cloth, 161 p., $34.95
According to ancient Greek philosophers, the study or the theory of the basis of knowledge was completely separate from external influences. In this scholarly book, philosopher Christopher Preston traces the evolving history of this traditional approach to truth and describes its challenges over the years. He also adds to the arguments, contending that man’s thought processes can not be separated from his physical environment in the exploration of the relationship of social and cultural factors that influence mental activity. His thesis is that there are situated accounts of knowledge, such that, for example, a particular physical environment will affect theory. He concludes that mankind must protect a full range of environments in their natural condition in order to provide a complete grounding to knowledge.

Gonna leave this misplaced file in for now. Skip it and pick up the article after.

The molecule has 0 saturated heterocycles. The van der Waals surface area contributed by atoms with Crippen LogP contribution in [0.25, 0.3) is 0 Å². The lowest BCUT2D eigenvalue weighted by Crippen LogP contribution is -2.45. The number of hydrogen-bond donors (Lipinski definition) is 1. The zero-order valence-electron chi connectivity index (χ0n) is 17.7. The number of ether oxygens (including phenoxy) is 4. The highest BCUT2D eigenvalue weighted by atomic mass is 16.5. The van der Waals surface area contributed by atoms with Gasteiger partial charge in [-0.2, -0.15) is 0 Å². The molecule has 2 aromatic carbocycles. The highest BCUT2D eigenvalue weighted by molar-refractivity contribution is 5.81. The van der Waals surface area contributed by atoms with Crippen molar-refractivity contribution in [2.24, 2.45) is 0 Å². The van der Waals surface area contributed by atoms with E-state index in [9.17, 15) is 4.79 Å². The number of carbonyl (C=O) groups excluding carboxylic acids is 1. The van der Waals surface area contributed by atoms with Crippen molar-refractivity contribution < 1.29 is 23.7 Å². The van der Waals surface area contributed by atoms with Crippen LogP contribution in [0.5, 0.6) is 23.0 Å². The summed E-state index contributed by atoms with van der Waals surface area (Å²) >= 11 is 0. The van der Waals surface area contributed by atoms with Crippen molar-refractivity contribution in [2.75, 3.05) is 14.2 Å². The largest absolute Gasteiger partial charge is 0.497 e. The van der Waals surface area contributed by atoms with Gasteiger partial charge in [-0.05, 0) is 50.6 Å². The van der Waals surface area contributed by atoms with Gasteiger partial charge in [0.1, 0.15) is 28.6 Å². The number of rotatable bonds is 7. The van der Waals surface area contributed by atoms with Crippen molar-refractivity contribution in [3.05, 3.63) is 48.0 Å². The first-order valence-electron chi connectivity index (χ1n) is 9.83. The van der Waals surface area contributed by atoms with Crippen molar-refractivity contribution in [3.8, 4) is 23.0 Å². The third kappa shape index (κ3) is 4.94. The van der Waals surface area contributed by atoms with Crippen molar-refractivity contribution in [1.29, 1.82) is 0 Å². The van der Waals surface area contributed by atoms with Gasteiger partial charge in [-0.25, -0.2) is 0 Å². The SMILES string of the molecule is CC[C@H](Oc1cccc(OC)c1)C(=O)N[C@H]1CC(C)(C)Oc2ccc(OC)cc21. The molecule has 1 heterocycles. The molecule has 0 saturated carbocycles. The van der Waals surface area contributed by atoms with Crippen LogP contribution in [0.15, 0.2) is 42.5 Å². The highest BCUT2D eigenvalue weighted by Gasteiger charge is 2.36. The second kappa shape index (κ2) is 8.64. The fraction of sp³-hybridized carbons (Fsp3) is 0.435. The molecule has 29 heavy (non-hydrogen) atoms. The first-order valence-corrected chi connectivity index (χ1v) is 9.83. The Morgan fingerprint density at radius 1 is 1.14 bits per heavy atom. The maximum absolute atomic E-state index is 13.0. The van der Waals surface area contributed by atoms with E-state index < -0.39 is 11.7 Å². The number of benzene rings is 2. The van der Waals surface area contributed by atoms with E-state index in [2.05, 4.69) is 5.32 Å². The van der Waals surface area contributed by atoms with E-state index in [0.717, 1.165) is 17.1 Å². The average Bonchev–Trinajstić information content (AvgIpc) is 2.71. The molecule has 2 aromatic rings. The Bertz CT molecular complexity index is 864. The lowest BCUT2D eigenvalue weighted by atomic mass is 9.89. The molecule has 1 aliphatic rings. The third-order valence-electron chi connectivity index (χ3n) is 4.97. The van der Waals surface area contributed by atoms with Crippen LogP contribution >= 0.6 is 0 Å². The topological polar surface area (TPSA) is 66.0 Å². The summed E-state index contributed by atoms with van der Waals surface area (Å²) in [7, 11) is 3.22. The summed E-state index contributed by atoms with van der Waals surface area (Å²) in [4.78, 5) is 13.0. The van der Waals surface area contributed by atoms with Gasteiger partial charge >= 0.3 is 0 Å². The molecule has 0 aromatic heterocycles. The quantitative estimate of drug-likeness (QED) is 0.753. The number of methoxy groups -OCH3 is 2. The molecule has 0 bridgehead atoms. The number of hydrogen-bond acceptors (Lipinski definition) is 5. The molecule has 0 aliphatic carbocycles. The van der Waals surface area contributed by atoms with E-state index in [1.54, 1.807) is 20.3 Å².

Despite the fact that it is a bit of a slog through various philosophers’ theories, readers will be rewarded with an epistemic reason for the protection of natural habitats.
— Marilyn K. Alaimo, garden writer and volunteer, Chicago Botanic Garden